“The step taken today by President Putin to recognize these provinces, which are provinces that are populated by Russian citizens; I am sure that if they submit it to an election or a referendum like the one they did in Crimea, I am sure that there the people will vote for even annexing themselves to Russia, which was what Crimea did. It returned to the situation it was in before the fall of the Soviet Union,” Ortega justified.”

More on what Daniel Ortega said here.

Of course, there might be reasons for Daniel Ortega’s support given he has reasons to be against the US geopolitically and also because Russia has a history of supporting his government, including a military cooperation agreement that is in the works now as you can see here.

Still, similar to El Salvador, Nicaragua simply abstained on the vote in the UN regarding the Russian invasion of Ukraine as you can see here.

Then we have Cuba which their response can be read about in this article here.

To summarize, you have plenty of Cuban people who support Ukraine in the conflict but the Cuban government does not.

The government seems to condemn the US into provoking the war and threatening Russia and will not support a proposal to condemn Russia.

When it comes to the Dominican Republic, you had their President, Luis Abinader, release this statement here that condemned the invasion.

For Puerto Rico, I couldn’t find any information.  

When it comes to a good portion of South America, you had condemnations from Chile, Colombia, Ecuador, Paraguay, Peru and Uruguay.

Next, we have Argentina and Bolivia who didn’t condemn Russia but at least called for a cessation of hostilities.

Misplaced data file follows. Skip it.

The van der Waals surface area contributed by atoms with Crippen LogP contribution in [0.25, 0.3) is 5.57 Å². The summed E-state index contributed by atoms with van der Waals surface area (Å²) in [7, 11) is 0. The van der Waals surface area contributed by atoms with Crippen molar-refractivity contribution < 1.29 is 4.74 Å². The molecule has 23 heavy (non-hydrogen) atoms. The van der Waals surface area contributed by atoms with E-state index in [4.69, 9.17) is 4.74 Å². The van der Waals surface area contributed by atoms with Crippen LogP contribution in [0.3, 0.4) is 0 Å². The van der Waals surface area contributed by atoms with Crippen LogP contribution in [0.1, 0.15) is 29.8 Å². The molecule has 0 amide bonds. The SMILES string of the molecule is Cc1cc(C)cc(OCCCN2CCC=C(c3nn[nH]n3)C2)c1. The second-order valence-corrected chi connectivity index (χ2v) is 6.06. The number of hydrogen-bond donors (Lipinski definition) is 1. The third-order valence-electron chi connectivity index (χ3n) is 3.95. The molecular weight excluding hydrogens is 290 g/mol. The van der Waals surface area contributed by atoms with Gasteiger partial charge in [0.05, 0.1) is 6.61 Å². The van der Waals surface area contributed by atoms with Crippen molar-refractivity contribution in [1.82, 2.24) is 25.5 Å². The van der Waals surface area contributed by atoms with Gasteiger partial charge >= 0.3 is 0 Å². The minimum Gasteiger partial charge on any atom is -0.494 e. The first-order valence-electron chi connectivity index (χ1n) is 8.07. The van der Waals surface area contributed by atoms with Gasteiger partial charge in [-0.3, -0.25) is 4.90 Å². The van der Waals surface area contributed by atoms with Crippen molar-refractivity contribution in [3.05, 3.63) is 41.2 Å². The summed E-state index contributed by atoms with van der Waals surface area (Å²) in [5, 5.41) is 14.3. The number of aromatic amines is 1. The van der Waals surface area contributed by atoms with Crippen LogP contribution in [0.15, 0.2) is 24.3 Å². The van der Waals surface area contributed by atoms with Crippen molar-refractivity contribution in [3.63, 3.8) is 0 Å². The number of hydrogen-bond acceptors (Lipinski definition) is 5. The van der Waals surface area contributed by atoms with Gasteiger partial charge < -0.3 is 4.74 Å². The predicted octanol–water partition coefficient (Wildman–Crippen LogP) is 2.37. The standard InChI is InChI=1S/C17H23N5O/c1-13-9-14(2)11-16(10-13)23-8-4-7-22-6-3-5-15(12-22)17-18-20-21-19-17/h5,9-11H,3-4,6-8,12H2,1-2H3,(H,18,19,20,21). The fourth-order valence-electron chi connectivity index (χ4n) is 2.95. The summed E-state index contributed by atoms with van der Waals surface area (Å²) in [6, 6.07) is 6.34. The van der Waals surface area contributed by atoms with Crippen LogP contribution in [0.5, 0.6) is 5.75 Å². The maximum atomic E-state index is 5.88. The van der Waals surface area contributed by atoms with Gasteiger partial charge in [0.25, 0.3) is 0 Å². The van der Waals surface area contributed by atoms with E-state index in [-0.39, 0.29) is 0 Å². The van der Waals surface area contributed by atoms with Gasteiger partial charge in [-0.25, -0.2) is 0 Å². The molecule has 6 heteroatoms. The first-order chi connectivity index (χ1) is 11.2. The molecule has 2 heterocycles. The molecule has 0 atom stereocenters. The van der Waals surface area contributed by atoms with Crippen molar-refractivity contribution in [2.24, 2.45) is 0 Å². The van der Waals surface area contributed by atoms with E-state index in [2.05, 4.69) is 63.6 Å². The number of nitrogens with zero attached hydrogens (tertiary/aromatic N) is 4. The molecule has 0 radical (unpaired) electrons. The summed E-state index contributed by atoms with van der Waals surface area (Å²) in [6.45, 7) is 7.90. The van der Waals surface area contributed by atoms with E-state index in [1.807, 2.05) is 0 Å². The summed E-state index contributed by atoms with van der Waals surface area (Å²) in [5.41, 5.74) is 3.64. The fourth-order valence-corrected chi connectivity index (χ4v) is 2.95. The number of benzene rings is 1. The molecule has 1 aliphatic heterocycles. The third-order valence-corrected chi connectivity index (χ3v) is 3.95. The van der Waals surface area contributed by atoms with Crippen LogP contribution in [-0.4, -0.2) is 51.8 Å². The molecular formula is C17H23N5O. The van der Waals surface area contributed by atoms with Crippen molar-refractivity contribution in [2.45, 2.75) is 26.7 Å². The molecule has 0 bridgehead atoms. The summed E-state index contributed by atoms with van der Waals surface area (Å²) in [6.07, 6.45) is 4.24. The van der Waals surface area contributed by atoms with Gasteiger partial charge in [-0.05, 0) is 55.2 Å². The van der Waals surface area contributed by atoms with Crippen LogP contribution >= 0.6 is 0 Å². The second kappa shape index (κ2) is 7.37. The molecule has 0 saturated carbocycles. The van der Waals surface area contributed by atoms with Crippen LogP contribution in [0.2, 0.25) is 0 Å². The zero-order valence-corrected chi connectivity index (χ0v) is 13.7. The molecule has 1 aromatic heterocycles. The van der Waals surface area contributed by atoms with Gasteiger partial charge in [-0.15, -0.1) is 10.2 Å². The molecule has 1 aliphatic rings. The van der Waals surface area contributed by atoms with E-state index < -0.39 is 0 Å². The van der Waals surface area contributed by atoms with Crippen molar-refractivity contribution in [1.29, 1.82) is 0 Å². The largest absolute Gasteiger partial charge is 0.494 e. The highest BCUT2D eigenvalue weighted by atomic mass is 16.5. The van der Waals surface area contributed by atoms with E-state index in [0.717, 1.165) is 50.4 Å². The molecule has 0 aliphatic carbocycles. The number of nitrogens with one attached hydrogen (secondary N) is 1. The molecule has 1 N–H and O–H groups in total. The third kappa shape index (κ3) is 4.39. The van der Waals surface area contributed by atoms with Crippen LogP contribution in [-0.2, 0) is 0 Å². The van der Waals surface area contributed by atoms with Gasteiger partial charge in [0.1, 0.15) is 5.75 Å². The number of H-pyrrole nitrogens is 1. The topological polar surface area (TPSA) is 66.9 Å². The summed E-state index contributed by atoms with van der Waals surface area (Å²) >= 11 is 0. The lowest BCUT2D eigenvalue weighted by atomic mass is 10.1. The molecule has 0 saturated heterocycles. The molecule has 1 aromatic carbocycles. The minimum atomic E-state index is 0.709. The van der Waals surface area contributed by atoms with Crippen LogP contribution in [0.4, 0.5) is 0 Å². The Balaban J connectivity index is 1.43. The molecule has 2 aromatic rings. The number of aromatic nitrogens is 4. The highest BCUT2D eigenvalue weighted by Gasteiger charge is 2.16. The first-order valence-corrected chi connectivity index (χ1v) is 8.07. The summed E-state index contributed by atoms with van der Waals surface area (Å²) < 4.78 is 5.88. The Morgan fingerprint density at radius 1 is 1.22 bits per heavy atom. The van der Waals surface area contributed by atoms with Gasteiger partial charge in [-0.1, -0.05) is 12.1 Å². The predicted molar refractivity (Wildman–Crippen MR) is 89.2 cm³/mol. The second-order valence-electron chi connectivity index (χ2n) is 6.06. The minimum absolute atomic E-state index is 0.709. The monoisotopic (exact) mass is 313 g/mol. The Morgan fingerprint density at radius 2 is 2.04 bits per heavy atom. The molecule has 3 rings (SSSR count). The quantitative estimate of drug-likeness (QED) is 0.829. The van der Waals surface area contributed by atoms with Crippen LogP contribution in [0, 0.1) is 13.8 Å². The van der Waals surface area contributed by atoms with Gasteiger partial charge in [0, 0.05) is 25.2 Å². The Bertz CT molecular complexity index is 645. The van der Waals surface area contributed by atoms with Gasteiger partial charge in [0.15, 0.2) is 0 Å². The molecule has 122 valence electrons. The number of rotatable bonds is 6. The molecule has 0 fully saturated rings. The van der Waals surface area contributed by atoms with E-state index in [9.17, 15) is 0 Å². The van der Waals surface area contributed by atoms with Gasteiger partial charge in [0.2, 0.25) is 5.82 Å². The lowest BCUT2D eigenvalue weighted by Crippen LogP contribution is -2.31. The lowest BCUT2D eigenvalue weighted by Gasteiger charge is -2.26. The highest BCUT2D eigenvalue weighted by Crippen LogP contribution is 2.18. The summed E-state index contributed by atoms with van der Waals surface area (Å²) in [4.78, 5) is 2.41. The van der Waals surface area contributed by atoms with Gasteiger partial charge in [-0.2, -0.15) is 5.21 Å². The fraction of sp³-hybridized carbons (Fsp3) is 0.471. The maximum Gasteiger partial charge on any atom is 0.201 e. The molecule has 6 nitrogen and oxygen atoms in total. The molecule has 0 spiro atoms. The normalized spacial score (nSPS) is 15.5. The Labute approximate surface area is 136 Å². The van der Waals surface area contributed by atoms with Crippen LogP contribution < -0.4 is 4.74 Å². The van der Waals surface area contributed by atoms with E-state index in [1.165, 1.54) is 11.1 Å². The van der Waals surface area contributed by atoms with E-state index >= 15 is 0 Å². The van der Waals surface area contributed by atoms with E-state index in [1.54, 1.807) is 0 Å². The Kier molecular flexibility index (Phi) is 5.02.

In the case of Argentina specifically, what is interesting is that their President, Alberto Fernandez, met with Putin before the invasion and had these nice words to say:

"Alberto Fernández ofrece a Vladimir Putin que Argentina sea la "puerta de entrada" de Rusia en América Latina durante una reunión de ambos mandatarios en Moscú"

Finally, we have Venezuela. Now, to the surprise of nobody, Venezuela followed a similar route of Cuba and Nicaragua by blaming the US and NATO for the conflict as you can see here.

Though, as we’ll see later in this article, Nicaragua is actually an interesting case to examine.

So what could the diplomatic response of Latin America be summarized as?

In short, it seems like most countries either condemn or call for Russia to stop its actions in Ukraine with some countries choosing to be more neutral on the matter. You also have “certain vibes” of support for Russia by some of those on the left who typically see the US as their enemy and therefore align more with Russia.

Now, to be fair, this political posturing doesn’t have much impact on Latin America at large.

It’s become a conversation for some Latin Americans watching the news, has made some media ratings for some Latin American news companies and has forced the hand of many Latin American politicians to issue statements.